Details of McCaw’s AJR Suit

Attack of Reporter Susan Paterno Marks New Low for Journalism Lawsuits

Published in various newspapers across the country yesterday was Associated Press reporter Greg Risling’s story about the lawsuit filed last week in Orange County against Susan Paterno, a writer for the well-respected American Journalism Review. ajr.jpg Today, The Indy obtained a copy of that lawsuit, and you can read it here in PDF form.

Paterno wrote the article entitled “Santa Barbara Smackdown,” a touching portrait of the meltdown at the News-Press and probably the most thorough investigation of what happened before, during, and since the crash. The SB Media Blog covered her story here. (Paterno also wrote about the lawsuit against The Indy, and we wrote about that article here.)

In brief, the lawsuit claims that Paterno, 48, a professor at Chapman University and a reporter for AJR for a decade, engaged in libel and “product disparagement.” (Oddly enough, the suit claims that Paterno’s article hurt “Santa Barbara’s residents as well.”) The plaintiff, which is technically Ampersand Publishing and represented by Stanton L. Stein of Santa Monica’s Alschuler Grossman Stein & Kahan firm (the same guy suing The Indy), is seeking damages. Of course, we are not surprised at this legal lob, for it’s just the latest in a seemingly endless string of lawsuits.

What is surprising, however, is that an individual reporter is being attacked. That’s plain stinky for a journalistic institution to even consider, entirely unfair in a country that prides itself on free speech, and clearly a means to inhibit free speech and intimidate other reporters who might be working on the story. It’s likely an attempt to scare off the person who’s supposedly doing a documentary on the News-Press meltdown and anyone else who might be completing pieces, whether on paper, online, on video, or on radio. And we wouldn’t be surprised if there was a book or two in the works, considering the high number of good reporters, writers, and editors who have been fired or resigned from the paper.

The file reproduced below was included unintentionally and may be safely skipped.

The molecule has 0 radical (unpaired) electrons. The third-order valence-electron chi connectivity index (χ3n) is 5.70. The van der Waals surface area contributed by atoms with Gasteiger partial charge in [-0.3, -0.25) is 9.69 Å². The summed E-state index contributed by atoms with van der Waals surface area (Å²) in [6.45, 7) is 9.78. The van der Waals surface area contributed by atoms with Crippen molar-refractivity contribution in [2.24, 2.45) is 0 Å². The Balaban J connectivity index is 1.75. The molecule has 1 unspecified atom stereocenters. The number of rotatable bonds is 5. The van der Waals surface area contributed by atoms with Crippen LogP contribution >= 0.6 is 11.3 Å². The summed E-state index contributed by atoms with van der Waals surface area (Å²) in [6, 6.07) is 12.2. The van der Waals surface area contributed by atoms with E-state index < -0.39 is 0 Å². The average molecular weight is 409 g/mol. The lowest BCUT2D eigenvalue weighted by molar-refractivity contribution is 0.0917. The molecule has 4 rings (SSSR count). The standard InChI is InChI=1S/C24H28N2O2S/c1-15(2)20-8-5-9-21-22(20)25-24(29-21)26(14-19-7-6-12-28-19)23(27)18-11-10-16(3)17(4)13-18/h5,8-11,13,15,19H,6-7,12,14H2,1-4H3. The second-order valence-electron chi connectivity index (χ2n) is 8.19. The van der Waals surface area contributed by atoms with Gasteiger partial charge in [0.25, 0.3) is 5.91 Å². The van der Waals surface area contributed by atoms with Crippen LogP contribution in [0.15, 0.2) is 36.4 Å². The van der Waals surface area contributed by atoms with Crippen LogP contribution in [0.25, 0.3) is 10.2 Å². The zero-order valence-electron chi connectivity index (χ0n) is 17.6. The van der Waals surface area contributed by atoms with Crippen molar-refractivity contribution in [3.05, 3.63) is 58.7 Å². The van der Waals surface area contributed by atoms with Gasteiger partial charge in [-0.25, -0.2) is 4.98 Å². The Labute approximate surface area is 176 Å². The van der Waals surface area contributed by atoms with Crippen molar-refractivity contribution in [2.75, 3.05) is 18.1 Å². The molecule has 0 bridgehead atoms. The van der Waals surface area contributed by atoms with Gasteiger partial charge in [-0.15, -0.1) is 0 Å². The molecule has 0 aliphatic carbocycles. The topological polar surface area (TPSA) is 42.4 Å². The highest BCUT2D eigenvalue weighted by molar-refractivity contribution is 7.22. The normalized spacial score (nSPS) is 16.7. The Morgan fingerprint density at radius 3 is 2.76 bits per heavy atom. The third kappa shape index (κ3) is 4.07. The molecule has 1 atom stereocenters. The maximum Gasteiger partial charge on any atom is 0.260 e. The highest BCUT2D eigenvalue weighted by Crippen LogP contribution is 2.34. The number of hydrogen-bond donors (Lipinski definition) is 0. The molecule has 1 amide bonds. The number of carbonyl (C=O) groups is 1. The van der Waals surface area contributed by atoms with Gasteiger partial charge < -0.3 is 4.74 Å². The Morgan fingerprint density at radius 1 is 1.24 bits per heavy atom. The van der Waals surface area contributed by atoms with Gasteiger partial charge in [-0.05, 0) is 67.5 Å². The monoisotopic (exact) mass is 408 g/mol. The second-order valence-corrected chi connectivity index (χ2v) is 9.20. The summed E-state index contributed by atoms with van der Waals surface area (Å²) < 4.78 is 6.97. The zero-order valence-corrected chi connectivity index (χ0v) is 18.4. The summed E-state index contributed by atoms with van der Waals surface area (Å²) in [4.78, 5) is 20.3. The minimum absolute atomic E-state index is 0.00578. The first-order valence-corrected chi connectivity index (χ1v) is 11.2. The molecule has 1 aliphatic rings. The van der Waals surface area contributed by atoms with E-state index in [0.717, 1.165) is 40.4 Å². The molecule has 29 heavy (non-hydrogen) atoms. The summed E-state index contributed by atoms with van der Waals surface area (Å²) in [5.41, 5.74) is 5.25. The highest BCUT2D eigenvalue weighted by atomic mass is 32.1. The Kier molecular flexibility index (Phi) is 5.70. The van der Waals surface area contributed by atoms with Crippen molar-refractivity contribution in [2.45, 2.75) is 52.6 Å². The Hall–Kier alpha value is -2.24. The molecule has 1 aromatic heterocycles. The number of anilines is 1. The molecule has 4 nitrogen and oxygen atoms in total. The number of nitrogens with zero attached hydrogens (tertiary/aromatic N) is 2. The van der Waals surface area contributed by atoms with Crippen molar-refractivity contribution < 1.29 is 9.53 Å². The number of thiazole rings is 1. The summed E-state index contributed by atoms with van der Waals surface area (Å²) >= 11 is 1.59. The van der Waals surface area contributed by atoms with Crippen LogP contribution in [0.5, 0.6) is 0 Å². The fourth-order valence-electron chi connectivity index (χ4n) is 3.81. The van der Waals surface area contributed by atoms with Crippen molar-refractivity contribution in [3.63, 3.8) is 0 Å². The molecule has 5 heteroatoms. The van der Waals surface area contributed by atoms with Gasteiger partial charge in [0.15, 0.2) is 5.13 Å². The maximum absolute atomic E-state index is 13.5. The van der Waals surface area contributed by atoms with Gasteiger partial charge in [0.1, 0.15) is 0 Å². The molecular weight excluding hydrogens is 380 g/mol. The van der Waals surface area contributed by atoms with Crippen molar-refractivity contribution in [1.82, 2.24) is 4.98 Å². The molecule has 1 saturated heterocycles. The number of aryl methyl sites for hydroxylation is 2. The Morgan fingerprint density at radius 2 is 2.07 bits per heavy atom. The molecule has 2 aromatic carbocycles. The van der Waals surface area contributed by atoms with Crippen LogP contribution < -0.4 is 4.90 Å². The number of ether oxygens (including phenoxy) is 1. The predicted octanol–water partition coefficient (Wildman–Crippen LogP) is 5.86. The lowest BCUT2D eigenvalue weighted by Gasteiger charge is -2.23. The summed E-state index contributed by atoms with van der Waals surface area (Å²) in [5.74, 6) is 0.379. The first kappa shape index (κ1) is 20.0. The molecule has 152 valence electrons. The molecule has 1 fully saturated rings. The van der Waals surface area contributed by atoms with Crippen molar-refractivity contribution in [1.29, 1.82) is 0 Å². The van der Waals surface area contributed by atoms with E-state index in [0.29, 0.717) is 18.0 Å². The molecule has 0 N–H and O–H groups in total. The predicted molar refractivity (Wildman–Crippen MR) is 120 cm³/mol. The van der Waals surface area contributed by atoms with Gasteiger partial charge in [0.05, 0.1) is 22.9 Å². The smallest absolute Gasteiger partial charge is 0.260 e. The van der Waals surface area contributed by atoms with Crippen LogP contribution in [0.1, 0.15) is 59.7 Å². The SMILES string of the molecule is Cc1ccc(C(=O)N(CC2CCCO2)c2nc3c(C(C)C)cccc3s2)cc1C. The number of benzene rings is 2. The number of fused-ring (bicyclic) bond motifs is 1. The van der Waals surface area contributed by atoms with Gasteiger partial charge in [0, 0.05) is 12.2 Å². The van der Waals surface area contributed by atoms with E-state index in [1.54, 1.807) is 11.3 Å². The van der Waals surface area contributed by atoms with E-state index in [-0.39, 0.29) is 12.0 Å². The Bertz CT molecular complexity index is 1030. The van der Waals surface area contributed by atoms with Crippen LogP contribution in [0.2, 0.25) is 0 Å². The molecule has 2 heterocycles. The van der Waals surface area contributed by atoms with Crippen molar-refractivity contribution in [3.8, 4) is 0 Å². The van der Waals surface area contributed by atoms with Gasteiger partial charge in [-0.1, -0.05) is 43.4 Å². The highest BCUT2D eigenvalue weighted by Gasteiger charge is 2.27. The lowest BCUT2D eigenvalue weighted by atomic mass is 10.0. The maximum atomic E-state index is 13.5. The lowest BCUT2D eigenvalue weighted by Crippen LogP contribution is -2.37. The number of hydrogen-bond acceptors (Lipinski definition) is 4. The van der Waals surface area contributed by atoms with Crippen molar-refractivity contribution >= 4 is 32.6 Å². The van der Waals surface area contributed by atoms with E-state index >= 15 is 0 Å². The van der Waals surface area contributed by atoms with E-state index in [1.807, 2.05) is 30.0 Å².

Another odd twist is that Paterno’s story explains that she attempted to contact Wendy McCaw and other top level N-P folks to get their side of the story. They declined interviews through their hired PR gal Agnes Huff, as they have the entire time. WendyMcCaw.jpg How can McCaw then legitimately claim that she was mistreated, if she declined involvement in the first place? Additionally, the AP article explains that AJR‘s attorneys vetted the story, which makes it all the more bizarre that McCaw thinks her suit will go anywhere. Doesn’t she know that attorneys often just tell rich people exactly what they want to hear? Remember Wendy, they get paid no matter which way the cookie crumbles.

But perhaps most intriguing is that, for the first time, the general public is given a lengthy look at what could be best termed “Wendy McCaw’s Version of Events.” According to the lawsuit, McCaw’s side of the story is that Jerry Roberts, a highly decorated editor with as strong a track record as anyone in the business, was incompetent and let individual reporters’ biases leak into their stories. The lawsuit goes on to portray McCaw and her cohorts as the face of change in the newsroom, the proud warriors who were bringing back objectivity and ethics to the newsroom.

Really? Then why haven’t a flock of good reporters from L.A., S.F., and N.Y.C. been knocking down the doors? And why does everyone else on the planet seem to see it otherwise? The lawsuit goes on to identify 33 sentences in Paterno’s story that aren’t true, at least according to “Wendy McCaw’s Version of Events.” Most of these are supported with the flat denials, even sentences that Paterno attributed to a source. Check it out, because it makes for some entertaining reading. Oh, and even we can verify at least one of the claims: Agnes Huff is not the “communications manager;” she’s just a PR consultant.

Well, at least we now know why she doesn’t do interviews: Even when her attorneys write her lines, McCaw comes off as silly, ridiculous, and, well, incompetent.

We ask it again: How many of these lawsuits need to be filed until the anti-SLAPP law can be invoked? (By the way, the News-Press back in 1992 wrote an editorial in support of the state’s anti-SLAPP laws. What’s their stance on the statutes now?) Aren’t these lawsuits clearly means of restricting free speech?

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